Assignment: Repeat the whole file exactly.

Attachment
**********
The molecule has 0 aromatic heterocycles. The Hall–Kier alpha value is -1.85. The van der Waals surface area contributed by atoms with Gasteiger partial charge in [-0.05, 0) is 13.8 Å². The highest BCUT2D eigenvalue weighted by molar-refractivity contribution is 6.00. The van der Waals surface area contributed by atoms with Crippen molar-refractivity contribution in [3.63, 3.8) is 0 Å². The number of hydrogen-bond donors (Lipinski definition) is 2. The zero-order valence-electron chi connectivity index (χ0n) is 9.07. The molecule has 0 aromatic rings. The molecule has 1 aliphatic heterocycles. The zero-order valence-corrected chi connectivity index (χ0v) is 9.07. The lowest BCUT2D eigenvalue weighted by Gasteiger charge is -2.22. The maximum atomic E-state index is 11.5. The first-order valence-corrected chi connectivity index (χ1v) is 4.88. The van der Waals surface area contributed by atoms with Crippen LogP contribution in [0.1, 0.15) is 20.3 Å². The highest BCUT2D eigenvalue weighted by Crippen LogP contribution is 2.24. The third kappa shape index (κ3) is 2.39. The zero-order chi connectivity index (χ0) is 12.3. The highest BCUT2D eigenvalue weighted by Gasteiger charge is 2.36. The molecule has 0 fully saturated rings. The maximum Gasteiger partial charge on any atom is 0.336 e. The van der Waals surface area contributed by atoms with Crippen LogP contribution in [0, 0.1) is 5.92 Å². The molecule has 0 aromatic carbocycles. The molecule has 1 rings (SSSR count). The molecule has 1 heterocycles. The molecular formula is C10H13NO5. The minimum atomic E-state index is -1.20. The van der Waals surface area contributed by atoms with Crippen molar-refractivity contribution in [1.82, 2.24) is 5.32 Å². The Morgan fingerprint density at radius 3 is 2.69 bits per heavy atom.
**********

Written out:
The molecule has 0 aromatic heterocycles. The Hall–Kier alpha value is -1.85. The van der Waals surface area contributed by atoms with Gasteiger partial charge in [-0.05, 0) is 13.8 Å². The highest BCUT2D eigenvalue weighted by molar-refractivity contribution is 6.00. The van der Waals surface area contributed by atoms with Crippen molar-refractivity contribution in [3.63, 3.8) is 0 Å². The number of hydrogen-bond donors (Lipinski definition) is 2. The zero-order valence-electron chi connectivity index (χ0n) is 9.07. The molecule has 0 aromatic rings. The molecule has 1 aliphatic heterocycles. The zero-order valence-corrected chi connectivity index (χ0v) is 9.07. The lowest BCUT2D eigenvalue weighted by Gasteiger charge is -2.22. The maximum atomic E-state index is 11.5. The first-order valence-corrected chi connectivity index (χ1v) is 4.88. The van der Waals surface area contributed by atoms with Crippen LogP contribution in [0.1, 0.15) is 20.3 Å². The highest BCUT2D eigenvalue weighted by Crippen LogP contribution is 2.24. The third kappa shape index (κ3) is 2.39. The zero-order chi connectivity index (χ0) is 12.3. The highest BCUT2D eigenvalue weighted by Gasteiger charge is 2.36. The molecule has 0 fully saturated rings. The maximum Gasteiger partial charge on any atom is 0.336 e. The van der Waals surface area contributed by atoms with Crippen LogP contribution in [0, 0.1) is 5.92 Å². The molecule has 0 aromatic carbocycles. The molecule has 1 rings (SSSR count). The molecule has 1 heterocycles. The molecular formula is C10H13NO5. The minimum atomic E-state index is -1.20. The van der Waals surface area contributed by atoms with Crippen molar-refractivity contribution in [1.82, 2.24) is 5.32 Å². The Morgan fingerprint density at radius 3 is 2.69 bits per heavy atom.